TriglyceridesScientists are investigating the causes of heart disease. Here are reports on some of their research about heart and vascular disease.
Triglyceride is a form of fat made in the body. Elevated triglycerides can be due to overweight/obesity, physical inactivity, cigarette smoking, excess alcohol consumption and a diet very high in carbohydrates (60 percent of total calories or more). People with high triglycerides often have a high total cholesterol level, including a high LDL (bad) level and a low HDL (good) level. Many people with heart disease and/or diabetes also have high triglyceride levels.
Controlling blood pressure, serum cholesterol, and blood glucose may substantially reduce the risk of heart disease and stroke associated with being overweight or obese, according to a study from a worldwide research consortium led by a team from Harvard School of Public Health (HSPH), Imperial College London, and the University of Sydney. Among the three factors, high blood pressure was found to pose the biggest risk for heart disease, and an even bigger risk for stroke, among overweight or obese participants.
Cancer treatment takes a toll on the hearts of child survivors, according to research presented at the American Heart Association's Scientific Sessions 2013.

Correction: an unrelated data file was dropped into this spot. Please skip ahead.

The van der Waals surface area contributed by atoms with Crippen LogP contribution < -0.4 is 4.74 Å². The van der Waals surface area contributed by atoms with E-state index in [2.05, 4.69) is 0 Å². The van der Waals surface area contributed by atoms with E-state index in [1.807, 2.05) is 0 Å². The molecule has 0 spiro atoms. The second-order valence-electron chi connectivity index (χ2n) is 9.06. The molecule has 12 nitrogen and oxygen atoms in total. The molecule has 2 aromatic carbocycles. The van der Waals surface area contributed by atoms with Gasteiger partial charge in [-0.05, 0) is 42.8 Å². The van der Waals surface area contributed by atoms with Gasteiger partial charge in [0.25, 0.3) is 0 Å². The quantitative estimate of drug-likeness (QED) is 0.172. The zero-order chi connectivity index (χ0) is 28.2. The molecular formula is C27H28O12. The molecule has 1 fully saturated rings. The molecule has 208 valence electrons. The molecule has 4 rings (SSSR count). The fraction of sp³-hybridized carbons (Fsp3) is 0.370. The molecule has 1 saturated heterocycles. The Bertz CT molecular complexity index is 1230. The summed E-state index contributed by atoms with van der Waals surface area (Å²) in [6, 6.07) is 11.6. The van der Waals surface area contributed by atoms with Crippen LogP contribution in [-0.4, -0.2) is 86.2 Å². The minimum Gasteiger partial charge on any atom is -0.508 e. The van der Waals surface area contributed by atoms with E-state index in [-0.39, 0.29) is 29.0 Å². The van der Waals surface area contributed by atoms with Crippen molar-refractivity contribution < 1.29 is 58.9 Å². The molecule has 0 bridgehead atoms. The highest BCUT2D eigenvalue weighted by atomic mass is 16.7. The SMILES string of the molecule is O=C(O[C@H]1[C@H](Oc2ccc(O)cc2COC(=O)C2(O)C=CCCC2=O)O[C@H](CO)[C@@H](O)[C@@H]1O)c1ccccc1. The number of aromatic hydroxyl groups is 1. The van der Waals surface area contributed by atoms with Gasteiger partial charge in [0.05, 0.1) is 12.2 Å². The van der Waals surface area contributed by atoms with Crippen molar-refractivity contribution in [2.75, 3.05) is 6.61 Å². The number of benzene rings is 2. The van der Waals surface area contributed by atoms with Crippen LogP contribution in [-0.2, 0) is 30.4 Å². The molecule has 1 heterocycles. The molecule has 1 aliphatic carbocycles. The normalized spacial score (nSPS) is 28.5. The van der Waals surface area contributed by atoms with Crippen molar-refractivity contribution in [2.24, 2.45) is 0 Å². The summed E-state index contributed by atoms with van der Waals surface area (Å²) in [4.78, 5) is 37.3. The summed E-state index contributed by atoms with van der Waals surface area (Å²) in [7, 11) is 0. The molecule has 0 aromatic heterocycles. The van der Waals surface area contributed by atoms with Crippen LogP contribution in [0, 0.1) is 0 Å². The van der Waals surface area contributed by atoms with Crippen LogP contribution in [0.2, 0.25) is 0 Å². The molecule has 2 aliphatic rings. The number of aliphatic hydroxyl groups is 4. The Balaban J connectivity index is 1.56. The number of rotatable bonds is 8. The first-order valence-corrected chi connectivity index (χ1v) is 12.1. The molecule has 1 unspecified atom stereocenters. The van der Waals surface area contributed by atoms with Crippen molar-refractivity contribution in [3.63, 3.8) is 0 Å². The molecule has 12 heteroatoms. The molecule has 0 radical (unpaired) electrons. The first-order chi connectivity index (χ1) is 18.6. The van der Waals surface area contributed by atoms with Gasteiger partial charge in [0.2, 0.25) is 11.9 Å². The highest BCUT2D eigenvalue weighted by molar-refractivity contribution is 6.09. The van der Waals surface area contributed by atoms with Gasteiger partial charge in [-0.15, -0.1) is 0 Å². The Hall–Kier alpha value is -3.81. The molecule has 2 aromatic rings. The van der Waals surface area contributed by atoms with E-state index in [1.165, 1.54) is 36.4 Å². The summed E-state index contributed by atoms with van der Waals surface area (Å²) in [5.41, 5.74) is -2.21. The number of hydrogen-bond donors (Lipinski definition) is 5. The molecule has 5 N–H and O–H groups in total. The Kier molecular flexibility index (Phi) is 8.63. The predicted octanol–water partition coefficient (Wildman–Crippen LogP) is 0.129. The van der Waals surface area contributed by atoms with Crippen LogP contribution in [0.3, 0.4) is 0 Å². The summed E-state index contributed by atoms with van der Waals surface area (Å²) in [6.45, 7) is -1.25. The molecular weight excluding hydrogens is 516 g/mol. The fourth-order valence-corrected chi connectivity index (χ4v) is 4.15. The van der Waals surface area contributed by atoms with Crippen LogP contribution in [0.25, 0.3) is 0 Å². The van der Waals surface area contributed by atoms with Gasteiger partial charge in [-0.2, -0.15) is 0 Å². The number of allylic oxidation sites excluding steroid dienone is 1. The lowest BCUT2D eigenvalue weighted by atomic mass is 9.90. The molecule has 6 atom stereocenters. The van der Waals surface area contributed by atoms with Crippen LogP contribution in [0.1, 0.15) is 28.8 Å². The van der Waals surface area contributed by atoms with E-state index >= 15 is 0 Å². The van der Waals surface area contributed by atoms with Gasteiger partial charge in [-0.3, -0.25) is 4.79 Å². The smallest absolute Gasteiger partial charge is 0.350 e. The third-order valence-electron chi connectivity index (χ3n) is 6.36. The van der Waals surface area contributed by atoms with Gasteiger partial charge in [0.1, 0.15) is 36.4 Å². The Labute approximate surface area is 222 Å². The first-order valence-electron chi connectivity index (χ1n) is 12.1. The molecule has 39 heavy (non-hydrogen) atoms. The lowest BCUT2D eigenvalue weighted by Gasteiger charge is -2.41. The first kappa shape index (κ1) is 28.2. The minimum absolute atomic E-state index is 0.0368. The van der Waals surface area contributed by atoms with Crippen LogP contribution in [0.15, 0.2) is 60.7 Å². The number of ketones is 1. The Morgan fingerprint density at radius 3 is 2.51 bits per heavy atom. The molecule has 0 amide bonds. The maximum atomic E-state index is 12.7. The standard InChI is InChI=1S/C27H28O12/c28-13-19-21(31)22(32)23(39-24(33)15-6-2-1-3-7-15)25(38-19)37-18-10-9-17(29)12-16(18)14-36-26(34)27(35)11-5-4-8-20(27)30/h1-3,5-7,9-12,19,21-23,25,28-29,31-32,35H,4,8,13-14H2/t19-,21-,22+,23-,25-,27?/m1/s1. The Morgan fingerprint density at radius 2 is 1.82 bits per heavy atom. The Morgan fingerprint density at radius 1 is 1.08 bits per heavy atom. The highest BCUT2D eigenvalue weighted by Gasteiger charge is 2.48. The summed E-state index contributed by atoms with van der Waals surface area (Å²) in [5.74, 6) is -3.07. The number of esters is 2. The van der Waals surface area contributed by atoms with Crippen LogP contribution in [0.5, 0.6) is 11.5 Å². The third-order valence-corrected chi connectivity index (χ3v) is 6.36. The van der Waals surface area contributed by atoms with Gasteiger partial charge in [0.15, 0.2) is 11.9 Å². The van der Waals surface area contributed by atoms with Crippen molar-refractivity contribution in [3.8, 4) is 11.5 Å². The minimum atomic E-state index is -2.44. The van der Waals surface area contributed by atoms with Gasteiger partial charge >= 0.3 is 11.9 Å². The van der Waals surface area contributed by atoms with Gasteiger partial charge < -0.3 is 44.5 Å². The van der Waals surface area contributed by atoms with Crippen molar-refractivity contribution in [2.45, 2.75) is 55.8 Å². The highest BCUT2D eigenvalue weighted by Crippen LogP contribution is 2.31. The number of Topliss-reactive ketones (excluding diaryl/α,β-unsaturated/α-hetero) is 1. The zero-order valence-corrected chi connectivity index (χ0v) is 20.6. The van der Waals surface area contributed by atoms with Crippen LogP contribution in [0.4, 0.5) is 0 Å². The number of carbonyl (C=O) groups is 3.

Being overweight or obese are risk factors for myocardial infarction (heart attack) and ischemic heart disease (IHD) regardless of whether individuals also have the cluster of cardiovascular risk factors known as metabolic syndrome, which includes high blood pressure, high cholesterol and high blood sugar, according to a study published by JAMA Internal Medicine, a JAMA Network publication.
A new study published in the December issue of The American Journal of Medicine shows a significant association between low dietary fiber intake and cardiometabolic risks including metabolic syndrome, cardiovascular inflammation, and obesity. Surveillance data from 23,168 subjects in the National Health and Nutrition Examination Survey (NHANES) 1999-2010 was used to examine the role dietary fiber plays in heart health.
Children with one or more high blood pressure readings were about three times more likely to develop the condition as adults, in a study presented at the American Heart Association High Blood Pressure Research Scientific Sessions 2013.
Obese children quadruple their risk and overweight children double their risk of developing high blood pressure in adulthood, according to a study presented at the American Heart Association High Blood Pressure Research Scientific Sessions 2013.
Researchers studied 1,256 Argentine premenopausal and menopausal women with and without type 2 diabetes, ages 19 to 84, who underwent ultrasound imaging to measure plaque in their carotid arteries, the major artery running down the neck. Regardless of their age, family history, smoking history, having high blood pressure or menopausal status, plaque buildup was more common among the 293 women with type 2 diabetes compared with the 963 who didn't have diabetes.